At one point we were accosted by some stupid woman. We’d taken a series of photographs looking out over the London skyline. She was sat in the foreground of our picture with about ten friends. She waved at us and asked us to delete any photographs she was in. We said we were just trying to do our jobs and we weren’t interested in her. She wasn’t in them anyway. She persisted and asked to see. We said no. We informed her we had every right to take the photographs we had taken, and were doing so precisely to protect this space and its view for others enjoyment. She asked why we didn’t take the photograph somewhere else instead. She was oddly hostile. We told her we needed to take the photographs from the exact spot where we were positioned, above a survey pin in the pavement, placed there by the council. She persisted still, taking our names and the name of the company we worked for and generally being a jobsworth, as we slowly and tactfully revealed to her that he really didn’t know what she was talking about. The temptation was to say, “We’re working — you should be social distancing. Back off.” I doubt that would have gone down very well.

I don’t know why it annoyed me quite so much as it did. She was very irritating but it’s not like these questions and interruptions were unusual for us. I think I had a very low tolerance for stupid that day. Other people’s and my own. I didn’t want to be there. I didn’t want to be outside.

Elsewhere in the park, we passed two men trying to negotiate an exchange. One man really wanted to tissue. The other man felt obliged to give one to him, as you would, as if he’d just asked him for the time, but you could see he was struggling to fulfil what would otherwise be a basic act of decency. He didn’t want to do it. It was as if the crisis wasn’t quite over the threshold yet that allowed his Englishness to be sidestepped. The very agony of the situation was already incredibly English. He was stuck in a feedback loop of Englishness and it looked like his head might explore.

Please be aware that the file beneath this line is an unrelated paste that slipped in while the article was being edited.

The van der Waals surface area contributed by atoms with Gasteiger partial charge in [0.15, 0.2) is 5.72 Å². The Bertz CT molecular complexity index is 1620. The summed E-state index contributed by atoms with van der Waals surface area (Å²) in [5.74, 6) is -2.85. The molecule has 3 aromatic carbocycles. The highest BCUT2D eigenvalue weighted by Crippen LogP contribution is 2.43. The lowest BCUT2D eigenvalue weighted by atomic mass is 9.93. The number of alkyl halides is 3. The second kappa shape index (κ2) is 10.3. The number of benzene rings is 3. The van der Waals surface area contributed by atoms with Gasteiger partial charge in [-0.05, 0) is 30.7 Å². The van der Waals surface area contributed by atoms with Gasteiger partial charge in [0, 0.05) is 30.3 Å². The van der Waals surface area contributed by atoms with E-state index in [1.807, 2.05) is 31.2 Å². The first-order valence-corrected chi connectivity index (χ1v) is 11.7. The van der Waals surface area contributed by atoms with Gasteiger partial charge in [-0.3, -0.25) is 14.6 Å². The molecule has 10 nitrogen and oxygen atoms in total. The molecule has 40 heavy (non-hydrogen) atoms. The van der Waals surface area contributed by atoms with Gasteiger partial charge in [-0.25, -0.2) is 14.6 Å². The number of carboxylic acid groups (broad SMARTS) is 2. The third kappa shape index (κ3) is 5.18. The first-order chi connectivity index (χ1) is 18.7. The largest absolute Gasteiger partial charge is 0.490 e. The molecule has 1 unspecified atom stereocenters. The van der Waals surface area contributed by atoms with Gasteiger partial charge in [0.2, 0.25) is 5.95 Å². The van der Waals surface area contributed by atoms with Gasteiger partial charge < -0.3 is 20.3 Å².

That was amusing. Less amusing was the gaggles of meatheads in the outdoor gyms, going on about how the virus would cull the unworthy, as they slathered their hands over those germ farms.

I’d never been a germaphobe previously but I was suddenly desperate for a mask and gloves. I felt vulnerable. We were scheduled to go out again the next day but I didn’t want to.

That night, Boris Johnson made the lockdown official. Frankly, I was relieved. As far as I was concerned, at least in stupid London, the crackdown was necessary. People had no idea what was coming or what had already happened elsewhere.


Tuesday 24 March 2020

I woke to the uncanny sound of birdsong. I didn’t know where I was. It seemed to echo and feedback on itself. I slid back the bedroom door to see my girlfriend sat on the floor by the open window, answering emails, the sparse birdsong of the real world competing with a dawn chorus emanating from her laptop.

London was on lockdown and she was working from home but this did not apply to the builders down the road. Their banging and clanging continued. She was playing birdsong to try and drown them out. It felt like an odd premonition of what our lives would be like in a few weeks or months when the lockdown applied to everyone and the outside became a toxic space.

We still went outside. I had records to post. As successive nations go under lockdown, I’ve noticed that I have been receiving a flurry of Discogs orders from each one. I had two records to post out that day and so we went down to the post office. It’s a busy branch and everyone was queued up outside, two metres apart. It was an odd sight, like a Yeezy fashion show celebrating the British working class. All pyjamas and jogging bottoms, posting parcels or trying to pay their electric bill.

On the way home, we did a few lengths on the abandoned running track. Four lanes, one hundred metres in length, the spongey ground oddly full of potholes. I was newly aware that every building around us was full of people. I’d never felt so surveilled before.

We went home for the last time. We haven’t left since.